RBI gets cracking after marathon meet; to buy govt securities for Rs 8,000 cr to ease liquidity
BusinessToday.In November 19, 2018
The RBI got cracking after its nine-hour board meeting on Monday, announcing it will buy government securities under open market operations for Rs 8,000 crore on November 22. The central bank said that considering the liquidity situation in India, the RBI will buy these securities through multi-security auction using the multiple price method.
"Based on an assessment of prevailing liquidity conditions and also of the durable liquidity needs going forward," the Reserve Bank said it has decided to conduct purchase of "Government securities under Open Market Operations for an aggregate amount of Rs 80 billion (Rs 8,000 crore) on November 22, 2018 (Thursday) through multi-security auction using the multiple price method."
Earlier, the Reserve Bank of India (RBI) concluded a critical day-long board meeting on a "cordial" note. The RBI board has reportedly come to the conclusion that the existing committee of the RBI will oversee the issue of relaxing PCA norms for banks. Also, a new scheme could be announced for MSME loans up to Rs 25 crore, reported CNBC TV 18. The next meeting of the RBI will be held on December 14 to discuss the issues of liquidity in the system.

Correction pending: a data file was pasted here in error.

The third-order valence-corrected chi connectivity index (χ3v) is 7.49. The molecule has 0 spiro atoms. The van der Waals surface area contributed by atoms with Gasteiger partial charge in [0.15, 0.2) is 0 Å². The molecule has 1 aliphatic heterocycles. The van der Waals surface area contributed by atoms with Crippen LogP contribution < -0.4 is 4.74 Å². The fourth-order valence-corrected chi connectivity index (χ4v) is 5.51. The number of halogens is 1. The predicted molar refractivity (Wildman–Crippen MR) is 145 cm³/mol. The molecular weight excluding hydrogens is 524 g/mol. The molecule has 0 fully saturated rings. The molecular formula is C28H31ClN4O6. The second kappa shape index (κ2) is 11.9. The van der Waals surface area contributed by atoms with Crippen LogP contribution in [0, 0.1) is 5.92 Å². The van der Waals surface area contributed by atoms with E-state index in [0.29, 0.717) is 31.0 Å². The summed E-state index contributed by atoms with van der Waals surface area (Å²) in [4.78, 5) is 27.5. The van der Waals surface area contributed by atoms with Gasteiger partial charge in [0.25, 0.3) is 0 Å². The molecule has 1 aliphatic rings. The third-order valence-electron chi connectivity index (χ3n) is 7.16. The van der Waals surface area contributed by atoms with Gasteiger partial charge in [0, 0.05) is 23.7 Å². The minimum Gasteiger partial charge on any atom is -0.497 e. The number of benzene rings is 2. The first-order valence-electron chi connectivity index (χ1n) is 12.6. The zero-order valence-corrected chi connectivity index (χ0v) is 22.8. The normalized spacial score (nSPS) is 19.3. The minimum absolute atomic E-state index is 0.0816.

The government and the RBI are at loggerheads over several issues, including reduction of capital ratios for banks. This would not only speed up loans to small businesses in remote parts of the country but would also help the Modi government politically ahead of the Assembly elections in five states, and the subsequent Lok Sabha elections in the country.
Earlier RBI Governor Urjit Patel and his deputies came face to face with government nominee directors, including Economic Affairs Secretary Subhash Chandra Garg and Financial Services Secretary Rajiv Kumar, and independent members like S Gurumurthy to arrive on a middle ground on some major issues. The three most contentious issues included a shortage of liquidity in the system, RBI's strict Prompt Circular Action (PCA) norms against 11 banks, and how much reserves should remain with the RBI.